HHS Secretary Azar: Venezuelans are caught in a massive humanitarian crisis – A top US priority is to help

Many Americans may not know it, but our hemisphere is experiencing one of the largest humanitarian crises it has ever seen.

The failed Nicolas Maduro regime in Venezuela has ended in the way so many corrupt socialist regimes have: in bankruptcy, lies and suffering. Maduro’s failures have driven millions of people to flee their country in search of basic necessities like food and health care.

I recently visited Cúcuta, Colombia, on the border with Venezuela, to see and hear firsthand from those who have fled and meet with health leaders from around the region about addressing their needs.

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Every single day, thousands of Venezuelans arrive in Colombia fleeing Maduro’s cruelty, many of them coming across a single bridge in Cucuta. In total, the U.N. estimates 4.3 million Venezuelans have fled their country, with more than 1.4 million sheltering in Colombia.

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It is important to realize that they are not fleeing because of U.S. sanctions, but rather because of the tyrannical policies of Maduro, who has pillaged Venezuela’s economy for years. Inflation rose to an astronomical 130,000 percent in 2018, and the economy shrunk by more than half over the last five years.

The failed economy and failed government policies have also destroyed Venezuela’s health care system. Venezuelans no longer have access to even some of the most basic medical services, such as vaccines or treatment for chronic conditions like diabetes.

Health outcomes are so bad that the Maduro regime simply stopped publishing health statistics several years ago. That means many Venezuelans are leaving to seek medical care and are suffering from serious neglected health conditions, creating huge challenges for the countries in the region that are accepting them.

The Trump administration has made it a top priority to aid the people of Venezuela and support governments across the region.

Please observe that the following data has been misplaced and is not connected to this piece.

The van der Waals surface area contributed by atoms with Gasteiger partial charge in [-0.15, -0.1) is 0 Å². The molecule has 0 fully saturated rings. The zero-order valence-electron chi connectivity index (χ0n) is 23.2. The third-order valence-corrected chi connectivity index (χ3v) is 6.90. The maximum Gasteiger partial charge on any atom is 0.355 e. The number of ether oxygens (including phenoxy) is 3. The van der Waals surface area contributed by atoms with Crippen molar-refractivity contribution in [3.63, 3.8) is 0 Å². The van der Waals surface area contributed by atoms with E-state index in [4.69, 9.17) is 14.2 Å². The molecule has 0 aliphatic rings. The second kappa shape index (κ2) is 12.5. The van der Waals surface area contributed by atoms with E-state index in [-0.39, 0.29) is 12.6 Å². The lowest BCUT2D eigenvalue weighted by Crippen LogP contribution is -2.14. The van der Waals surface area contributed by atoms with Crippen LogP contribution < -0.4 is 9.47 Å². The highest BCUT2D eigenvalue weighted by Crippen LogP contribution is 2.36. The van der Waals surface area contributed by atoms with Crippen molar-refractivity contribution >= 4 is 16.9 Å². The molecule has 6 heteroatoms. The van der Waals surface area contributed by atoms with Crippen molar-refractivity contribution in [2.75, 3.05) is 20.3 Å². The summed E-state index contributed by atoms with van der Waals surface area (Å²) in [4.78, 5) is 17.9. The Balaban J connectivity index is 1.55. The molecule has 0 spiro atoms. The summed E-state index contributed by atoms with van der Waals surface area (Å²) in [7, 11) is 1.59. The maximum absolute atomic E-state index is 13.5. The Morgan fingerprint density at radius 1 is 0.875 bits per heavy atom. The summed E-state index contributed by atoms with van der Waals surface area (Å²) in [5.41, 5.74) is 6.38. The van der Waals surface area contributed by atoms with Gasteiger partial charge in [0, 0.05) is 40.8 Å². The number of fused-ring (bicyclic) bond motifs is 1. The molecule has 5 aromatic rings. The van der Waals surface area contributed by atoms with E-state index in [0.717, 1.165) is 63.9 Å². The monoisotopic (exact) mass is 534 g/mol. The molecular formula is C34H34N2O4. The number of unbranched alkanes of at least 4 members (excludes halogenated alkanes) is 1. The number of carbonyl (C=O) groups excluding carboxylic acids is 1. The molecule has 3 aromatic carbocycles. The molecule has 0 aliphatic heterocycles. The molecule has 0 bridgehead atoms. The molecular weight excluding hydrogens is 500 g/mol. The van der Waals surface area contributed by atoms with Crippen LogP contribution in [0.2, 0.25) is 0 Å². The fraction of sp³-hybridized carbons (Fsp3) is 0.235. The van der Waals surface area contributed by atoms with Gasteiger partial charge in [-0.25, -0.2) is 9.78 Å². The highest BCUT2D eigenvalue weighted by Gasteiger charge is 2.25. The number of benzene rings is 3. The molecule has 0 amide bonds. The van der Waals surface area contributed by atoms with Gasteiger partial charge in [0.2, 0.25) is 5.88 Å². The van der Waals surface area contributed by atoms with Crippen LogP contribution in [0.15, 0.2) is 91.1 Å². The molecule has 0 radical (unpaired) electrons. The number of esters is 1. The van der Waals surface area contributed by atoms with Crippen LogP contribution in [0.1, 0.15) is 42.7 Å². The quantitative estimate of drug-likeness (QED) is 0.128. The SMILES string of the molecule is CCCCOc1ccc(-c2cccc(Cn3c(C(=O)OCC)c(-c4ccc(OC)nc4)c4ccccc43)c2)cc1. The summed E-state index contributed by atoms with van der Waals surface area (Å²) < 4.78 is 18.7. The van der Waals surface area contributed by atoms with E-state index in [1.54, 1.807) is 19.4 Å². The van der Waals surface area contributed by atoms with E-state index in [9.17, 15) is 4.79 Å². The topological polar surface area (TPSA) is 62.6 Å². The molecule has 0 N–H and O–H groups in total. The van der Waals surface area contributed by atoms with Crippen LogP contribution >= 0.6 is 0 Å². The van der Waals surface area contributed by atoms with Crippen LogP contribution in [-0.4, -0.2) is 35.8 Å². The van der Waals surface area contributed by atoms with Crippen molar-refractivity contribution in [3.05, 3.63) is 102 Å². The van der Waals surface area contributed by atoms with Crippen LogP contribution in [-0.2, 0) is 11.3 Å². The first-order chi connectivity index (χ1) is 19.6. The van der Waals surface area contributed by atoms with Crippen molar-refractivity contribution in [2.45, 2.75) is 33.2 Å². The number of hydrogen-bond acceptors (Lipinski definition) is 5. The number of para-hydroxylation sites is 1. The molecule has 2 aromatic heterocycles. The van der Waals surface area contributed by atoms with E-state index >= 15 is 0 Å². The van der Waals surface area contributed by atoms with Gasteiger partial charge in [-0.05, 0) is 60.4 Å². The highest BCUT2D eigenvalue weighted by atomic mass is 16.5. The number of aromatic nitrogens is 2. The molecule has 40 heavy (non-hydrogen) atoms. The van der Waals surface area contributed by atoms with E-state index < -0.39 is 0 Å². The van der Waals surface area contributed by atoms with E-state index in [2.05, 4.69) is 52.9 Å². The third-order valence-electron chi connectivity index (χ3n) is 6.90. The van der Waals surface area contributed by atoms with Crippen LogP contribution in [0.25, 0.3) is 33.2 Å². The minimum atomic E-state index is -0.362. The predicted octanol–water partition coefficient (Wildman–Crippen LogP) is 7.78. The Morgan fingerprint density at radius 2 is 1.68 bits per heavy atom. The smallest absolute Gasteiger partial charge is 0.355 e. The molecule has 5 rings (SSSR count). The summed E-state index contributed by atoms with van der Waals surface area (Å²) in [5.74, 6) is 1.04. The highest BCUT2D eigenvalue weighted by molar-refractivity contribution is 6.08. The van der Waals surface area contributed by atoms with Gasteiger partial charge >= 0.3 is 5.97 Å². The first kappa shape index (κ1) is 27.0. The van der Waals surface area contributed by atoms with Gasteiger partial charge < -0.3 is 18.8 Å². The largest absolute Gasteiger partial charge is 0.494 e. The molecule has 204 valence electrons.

The situation may seem bleak. But because of the spirit of the Venezuelan people – and the focus that President Trump, Vice President Mike Pence, and leaders around the region have provided on this challenge – we have reason for hope.

I was deeply inspired by the resilience I saw from the Venezuelans I met in Cucuta. I have met many Venezuelan doctors and nurses who are doing what they can to provide care in the countries they’ve fled to, while they look forward to returning to rebuild Venezuela’s health care system.

The Trump administration has made it a top priority to aid the people of Venezuela and support governments across the region. While in Colombia, I visited the USNS Comfort, the American hospital ship that has been sailing throughout the region.

The Comfort is staffed by American servicemen and women, civilians, and international staff who provide care to those in need both onboard and on land.

The work done by the Comfort team is near-miraculous. I met one man who had been blind for years of his life but received surgery on the ship. He was able to see immediately after he emerged from the procedure.

In addition to this direct care, the United States has sent more than $376 million in aid for the regional response, including food, medicine, and health and medical supplies.

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In Colombia, I also attended a meeting of the region’s health ministers to tackle the crisis – the fourth such meeting held over the past year. The United States inaugurated this series of ministerial meetings and continues to provide technical assistance to governments receiving Venezuelans who have fled.

The U.S. Centers for Disease Control and Prevention, for instance, supports governments in addressing the spread of vaccine-preventable diseases and provided emergency preparedness training just recently in Colombia’s capital, Bogota.

We are also working with Venezuela’s legitimate National Assembly government led by Juan Guaido to plan for how we can help Venezuelans rebuild their country once democracy returns.

From a health perspective, hospital and laboratory infrastructure will need to be reestablished, basic supplies and medications will need to be procured, and health care staff who have fled will need to come home. We are already planning for how the United States and governments around the region can support that process.

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I saw unbelievable human suffering on my trip to Colombia. But I also saw the hope of the Venezuelan people shine brightly, and I saw the immense generosity of the United States, Colombia, and other dedicated partner nations.

Venezuelans have seen dark days and know the path ahead will be challenging. But that has not diminished their optimism about rebuilding their beloved country as a thriving democracy. The United States stands ready to support this work, eagerly awaiting the day when freedom and prosperity return to Venezuela.

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